Pork tenderloin is lean and relatively inexpensive. It can also be dry and a little bland. This recipe takes care of all those possible glitches. The pork gets a huge boost of flavour from dried fruit, herbs and mustard. The tenderloin also gets wrapped in proscuitto (in a procedure called "barding"). This not only also adds flavour, but keeps the meat extremely moist (not overcooking it helps as well, of course). In fact, the meat gets so juicy that I had an issue with a slightly soggy bottom crust.
I will admit that I tried to use filo pastry here. This is one of those occasions when you just need to suck it up and splurge on the puff pastry; the buttery layers will help to "waterproof" the roll.
Staying with the "meat n' potatoes" route, I made some roast potatoes to go with the pork. Classic, simple, delicious.
- 1 whole egg
- 1 tablespoon water
- 1-ounce dried apple rings (I didn't use these, but I'm sure it'd be delicious)
- 1 whole pork tenderloin, approximately 1 pound
- 4 1/2 ounces thinly slice prosciutto ham
- 1/4 teaspoon freshly ground black pepper
- 1 teaspoon chopped fresh thyme leaves
- 1 teaspoon all-purpose flour
- 1 sheet puff pastry, thawed completely
- 1 tablespoon whole-grain mustard
Place a rack in the upper third of the oven and heat to 400 degrees F.
Whisk the egg and water in a small bowl and set aside. Place the apple rings into the bowl of a mini food processor and process for 30 to 45 seconds or until they are the size of a medium dice. Set aside.
Trim the pork tenderloin of any excess fat and silver skin. Slice the tenderloin down the middle lengthwise, creating 2 separate pieces. Lay the tenderloin pieces next to each other head to tail, so when laid back together they are the same size at the ends.
Lay out a 12 by 16-inch piece of parchment paper on the counter and arrange the pieces of prosciutto in the center, overlapping them enough to create solid layer that is as long as the tenderloin. Top with a second piece of parchment, and using a rolling pin, roll over the prosciutto to help adhere the pieces to each other. Remove the parchment paper and sprinkle the prosciutto with the pepper, and thyme. Set the tenderloin down the middle of the prosciutto. Spread the dried apples in between the 2 pieces of tenderloin and push back together so the apples are held between them. Using the parchment paper to assist, wrap the prosciutto around the tenderloin to completely enclose in a package.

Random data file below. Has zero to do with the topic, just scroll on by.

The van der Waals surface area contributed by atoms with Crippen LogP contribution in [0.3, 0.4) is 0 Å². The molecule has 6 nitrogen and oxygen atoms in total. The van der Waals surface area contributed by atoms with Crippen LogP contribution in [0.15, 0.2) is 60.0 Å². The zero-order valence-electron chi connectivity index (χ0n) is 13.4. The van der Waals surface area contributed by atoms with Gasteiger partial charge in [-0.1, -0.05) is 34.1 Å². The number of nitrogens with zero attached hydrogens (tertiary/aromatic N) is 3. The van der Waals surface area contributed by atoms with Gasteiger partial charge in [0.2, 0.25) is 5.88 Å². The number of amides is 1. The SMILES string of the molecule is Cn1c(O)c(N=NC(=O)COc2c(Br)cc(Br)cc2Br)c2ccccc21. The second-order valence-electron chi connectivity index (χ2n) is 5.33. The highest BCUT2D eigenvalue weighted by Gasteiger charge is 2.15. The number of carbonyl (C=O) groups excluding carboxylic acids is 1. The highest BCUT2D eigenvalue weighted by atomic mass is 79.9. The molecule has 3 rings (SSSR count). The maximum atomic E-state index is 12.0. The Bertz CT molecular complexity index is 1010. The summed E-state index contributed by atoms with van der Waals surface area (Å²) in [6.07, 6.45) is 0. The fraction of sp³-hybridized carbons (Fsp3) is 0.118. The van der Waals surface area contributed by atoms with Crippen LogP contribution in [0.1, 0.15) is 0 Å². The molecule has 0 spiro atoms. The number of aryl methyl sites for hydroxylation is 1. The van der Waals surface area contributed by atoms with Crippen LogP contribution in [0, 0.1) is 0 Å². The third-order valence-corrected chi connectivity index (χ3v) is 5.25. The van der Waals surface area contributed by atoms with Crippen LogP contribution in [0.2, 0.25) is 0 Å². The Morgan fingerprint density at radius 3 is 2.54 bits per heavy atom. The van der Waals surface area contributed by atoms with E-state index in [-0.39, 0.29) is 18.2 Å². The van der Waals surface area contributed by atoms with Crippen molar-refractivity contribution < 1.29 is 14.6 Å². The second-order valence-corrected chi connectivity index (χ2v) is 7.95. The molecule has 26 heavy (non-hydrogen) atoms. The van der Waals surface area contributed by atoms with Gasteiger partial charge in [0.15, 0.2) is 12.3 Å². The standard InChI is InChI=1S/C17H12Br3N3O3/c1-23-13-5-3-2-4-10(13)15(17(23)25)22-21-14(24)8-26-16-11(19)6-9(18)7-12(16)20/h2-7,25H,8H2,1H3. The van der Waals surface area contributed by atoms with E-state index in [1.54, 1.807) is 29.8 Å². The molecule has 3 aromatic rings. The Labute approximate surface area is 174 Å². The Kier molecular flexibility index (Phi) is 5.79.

Sprinkle the counter with flour and roll out the pastry to 12 by 14 inches. Spread the mustard thinly in the center of pastry and lay the prosciutto wrapped tenderloin in the center of the pastry on the mustard. Fold the puff pastry up and over the top of the tenderloin, then roll to completely enclose, brushing the edges of the pastry with the egg wash in order to seal. Turn the tenderloin over so the side of the tenderloin with the double thickness of pastry is underneath. Pinch the ends of the pastry to seal.
Brush the entire pastry with the egg wash. Place the tenderloin on a parchment lined half sheet pan and bake for 25 to 30 minutes or until the pork reaches an internal temperature of at least 140 degrees F.
Remove the tenderloin from the oven, transfer to a cooling rack and let rest for 10 minutes before slicing and serving.
Golden Garlic and Herb Roast Potatoes
1 1/2 pounds Yukon Gold potatoes
5 cloves garlic, peeled and smashed
2 sprigs rosemary, bruised with a knife
2 sprigs thyme
1/3 cup olive oil
Kosher salt and pepper to taste
I prefer to parboil the potatoes first so they cook as quickly as the pork (above). To do this, halve the potatoes and drop in boiling water. Cook for 10-15 minutes or until barely tender.
Meanwhile, combine garlic, rosemary, and oil in a small saucepan. Heat over low heat until fragrant and small bubbles appear. Turn off heat and allow flavours to infuse (preferably at least 1/2 hour)
Drain potatoes and cut into 1 inch cubes. Toss with flavoured olive oil, salt and pepper. Spread potatoes, garlic, and herbs on a foil lined baking sheet.
Roast at 400F for 25-30 minutes (1 hour if the potatoes were not previously cooked). Stir potatoes once halfway through cooking to brown evenly.
Pork Wellington recipe courtesy of Alton Brown and Food Network
Potatoes recipe and images property of beets and bites